Determining the correct bra size (also known as brassiere measurement or bust size) is the process manufacturers engage in to design and manufacture bras that correctly fit a majority of women, and for individual women, the process of identifying a correctly fitting bra. Bra sizes usually consist of one or more letters indicating the breast cup size and a number, indicating a band size around the woman's torso. Bra cup sizes were invented in 1932 and band sizes became popular in the 1940s.
- Measurement method origins
- Cup design origins
- Band measurement origins
- Other innovations
- Consumer fitting
- Larger breasts and bra fit
- Bad bra fit symptoms
- Obtaining best fit
- Confirming bra fit
- Bra size calculator
- Consumer measurement difficulties
- Asymmetrical breasts common
- Breast volume variation
- Increasing breast size
- Consumer measurement methods
- Band measurement methods
- Underbust 0
- Underbust 4
- Sizing chart
- Above the breasts
- Cup measurement methods
- Cup sizes vary
- Measuring cup size without a bra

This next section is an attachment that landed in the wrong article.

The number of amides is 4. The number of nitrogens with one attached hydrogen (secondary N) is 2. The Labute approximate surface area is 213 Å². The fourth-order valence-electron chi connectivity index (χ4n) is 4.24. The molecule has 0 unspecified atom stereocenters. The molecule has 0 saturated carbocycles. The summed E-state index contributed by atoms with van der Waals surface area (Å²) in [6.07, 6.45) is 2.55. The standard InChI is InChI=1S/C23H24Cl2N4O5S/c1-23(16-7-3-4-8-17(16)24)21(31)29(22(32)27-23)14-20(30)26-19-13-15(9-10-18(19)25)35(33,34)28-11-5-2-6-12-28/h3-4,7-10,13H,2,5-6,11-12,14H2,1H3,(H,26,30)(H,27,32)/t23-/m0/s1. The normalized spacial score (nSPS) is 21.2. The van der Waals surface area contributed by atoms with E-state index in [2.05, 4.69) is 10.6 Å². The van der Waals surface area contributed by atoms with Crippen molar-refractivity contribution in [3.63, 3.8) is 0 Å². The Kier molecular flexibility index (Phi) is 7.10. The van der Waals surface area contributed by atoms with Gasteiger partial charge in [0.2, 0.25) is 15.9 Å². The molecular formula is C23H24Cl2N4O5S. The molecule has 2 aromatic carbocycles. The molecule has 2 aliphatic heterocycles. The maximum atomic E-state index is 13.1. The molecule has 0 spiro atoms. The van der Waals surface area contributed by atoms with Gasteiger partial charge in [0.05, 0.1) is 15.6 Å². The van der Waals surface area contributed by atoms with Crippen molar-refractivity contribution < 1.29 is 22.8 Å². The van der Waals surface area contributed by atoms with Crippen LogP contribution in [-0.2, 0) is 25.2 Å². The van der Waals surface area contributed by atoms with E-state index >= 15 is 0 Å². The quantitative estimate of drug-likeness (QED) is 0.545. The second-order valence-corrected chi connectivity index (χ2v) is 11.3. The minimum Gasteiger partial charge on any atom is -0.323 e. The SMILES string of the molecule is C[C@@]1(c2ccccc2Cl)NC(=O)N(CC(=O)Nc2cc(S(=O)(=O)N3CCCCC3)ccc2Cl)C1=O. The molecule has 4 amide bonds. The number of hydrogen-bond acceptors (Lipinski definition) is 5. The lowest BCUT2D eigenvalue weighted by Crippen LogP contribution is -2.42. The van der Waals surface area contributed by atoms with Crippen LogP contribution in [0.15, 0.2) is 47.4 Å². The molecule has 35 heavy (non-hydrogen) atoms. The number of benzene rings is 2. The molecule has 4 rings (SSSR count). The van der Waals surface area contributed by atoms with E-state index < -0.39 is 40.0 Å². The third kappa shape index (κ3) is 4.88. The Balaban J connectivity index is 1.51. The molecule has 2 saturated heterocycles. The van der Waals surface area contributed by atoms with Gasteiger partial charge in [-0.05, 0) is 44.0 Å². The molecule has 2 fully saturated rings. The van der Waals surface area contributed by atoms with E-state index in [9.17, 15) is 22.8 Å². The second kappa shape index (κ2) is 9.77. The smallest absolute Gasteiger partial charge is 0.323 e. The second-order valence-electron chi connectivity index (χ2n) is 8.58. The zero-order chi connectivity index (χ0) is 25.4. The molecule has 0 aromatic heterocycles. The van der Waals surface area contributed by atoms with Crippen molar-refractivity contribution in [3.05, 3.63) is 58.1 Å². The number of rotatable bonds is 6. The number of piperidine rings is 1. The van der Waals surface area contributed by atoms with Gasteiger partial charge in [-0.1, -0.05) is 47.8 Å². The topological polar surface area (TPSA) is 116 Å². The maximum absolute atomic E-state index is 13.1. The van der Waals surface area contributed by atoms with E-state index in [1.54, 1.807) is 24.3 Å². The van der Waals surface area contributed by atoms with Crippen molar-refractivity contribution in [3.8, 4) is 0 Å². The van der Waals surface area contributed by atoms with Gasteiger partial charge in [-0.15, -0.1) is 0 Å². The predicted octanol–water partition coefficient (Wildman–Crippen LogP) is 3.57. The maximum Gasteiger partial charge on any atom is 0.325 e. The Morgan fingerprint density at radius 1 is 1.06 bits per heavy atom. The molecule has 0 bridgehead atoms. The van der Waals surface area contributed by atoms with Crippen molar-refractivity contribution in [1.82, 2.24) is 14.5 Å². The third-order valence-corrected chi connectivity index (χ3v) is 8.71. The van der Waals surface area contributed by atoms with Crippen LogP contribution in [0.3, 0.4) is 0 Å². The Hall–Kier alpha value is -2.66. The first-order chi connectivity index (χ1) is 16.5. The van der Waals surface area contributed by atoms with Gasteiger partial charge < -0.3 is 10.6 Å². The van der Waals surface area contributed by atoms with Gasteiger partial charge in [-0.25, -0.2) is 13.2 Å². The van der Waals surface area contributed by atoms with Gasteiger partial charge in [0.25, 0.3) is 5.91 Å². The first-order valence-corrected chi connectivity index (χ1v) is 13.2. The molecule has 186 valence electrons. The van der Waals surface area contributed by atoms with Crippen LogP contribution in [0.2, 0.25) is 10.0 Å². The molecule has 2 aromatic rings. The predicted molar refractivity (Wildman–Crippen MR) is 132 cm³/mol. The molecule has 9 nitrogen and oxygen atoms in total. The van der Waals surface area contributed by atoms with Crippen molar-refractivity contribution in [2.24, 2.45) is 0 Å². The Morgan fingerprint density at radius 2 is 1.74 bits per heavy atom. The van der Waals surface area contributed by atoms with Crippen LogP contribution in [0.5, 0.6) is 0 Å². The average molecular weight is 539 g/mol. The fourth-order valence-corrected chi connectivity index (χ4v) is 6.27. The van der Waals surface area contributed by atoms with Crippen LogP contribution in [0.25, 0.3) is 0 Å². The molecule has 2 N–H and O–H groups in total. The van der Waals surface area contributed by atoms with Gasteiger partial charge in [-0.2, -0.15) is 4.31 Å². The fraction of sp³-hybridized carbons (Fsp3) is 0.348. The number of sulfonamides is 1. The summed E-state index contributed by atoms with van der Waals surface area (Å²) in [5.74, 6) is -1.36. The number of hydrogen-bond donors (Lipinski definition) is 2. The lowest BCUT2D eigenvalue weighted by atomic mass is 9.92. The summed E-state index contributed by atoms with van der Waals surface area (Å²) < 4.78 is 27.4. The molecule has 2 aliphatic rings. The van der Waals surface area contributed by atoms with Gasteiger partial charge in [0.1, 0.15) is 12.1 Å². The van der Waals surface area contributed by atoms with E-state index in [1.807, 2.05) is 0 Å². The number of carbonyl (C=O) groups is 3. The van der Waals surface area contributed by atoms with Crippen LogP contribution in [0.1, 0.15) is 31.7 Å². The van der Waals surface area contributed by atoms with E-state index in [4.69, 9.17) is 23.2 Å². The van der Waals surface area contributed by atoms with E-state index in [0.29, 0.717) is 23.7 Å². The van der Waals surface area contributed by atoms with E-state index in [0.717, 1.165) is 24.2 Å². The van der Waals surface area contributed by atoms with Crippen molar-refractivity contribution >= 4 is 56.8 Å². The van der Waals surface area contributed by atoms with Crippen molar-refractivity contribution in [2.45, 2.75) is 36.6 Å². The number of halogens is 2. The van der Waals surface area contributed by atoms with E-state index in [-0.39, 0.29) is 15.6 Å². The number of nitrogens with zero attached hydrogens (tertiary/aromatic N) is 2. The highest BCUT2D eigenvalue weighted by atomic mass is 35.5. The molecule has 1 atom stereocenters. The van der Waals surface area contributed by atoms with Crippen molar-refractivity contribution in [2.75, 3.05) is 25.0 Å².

- Consumer fit research
- Manufacturer design standards
- AustraliaNew Zealand
- United States and Canada
- Continental Europe
- South KoreaJapan
- Advertising and retail influence
- Calculating cup volume and breast weight
The shape, size, position, symmetry, spacing, firmness, and amount of sagging of individual women's breasts vary considerably. Manufacturers' bra size labeling systems vary from country to country because no international standards exist. Even within a single country, one study found that the bra label size was consistently different from the measured size. As a result, about 25% of women have a difficult time finding a properly fitted bra. Some women choose to buy custom-made bras due to the unusual size or shape of their bust.
Measurement method origins
Parisienne Madeleine Gabeau received a United States patent on 21 November 1911 for a brassiere with soft cups and a metal band that supported and separated the breasts. To avoid the prevailing fashion that created a single "monobosom", her design provided "that the edges of the material d may be carried close along the inner and under contours of the breasts, so as to preserve their form, I employ an outlining band of metal b which is bent to conform to the lower curves of the breast."
Cup design origins
The term "cup" was not used to describe bras until 1916 when two patents were filed.
In October 1932, the S.H. Camp and Company were the first to measure cup size by the letters of the alphabet, A, B, C, and D, though the letters represented how pendulous the breasts were and not their volume. Camp's advertising in the February 1933 issue of Corset and Underwear Review featured letter-labeled profiles of breasts. Cup sizes A through D were not intended to be used for larger-breasted women.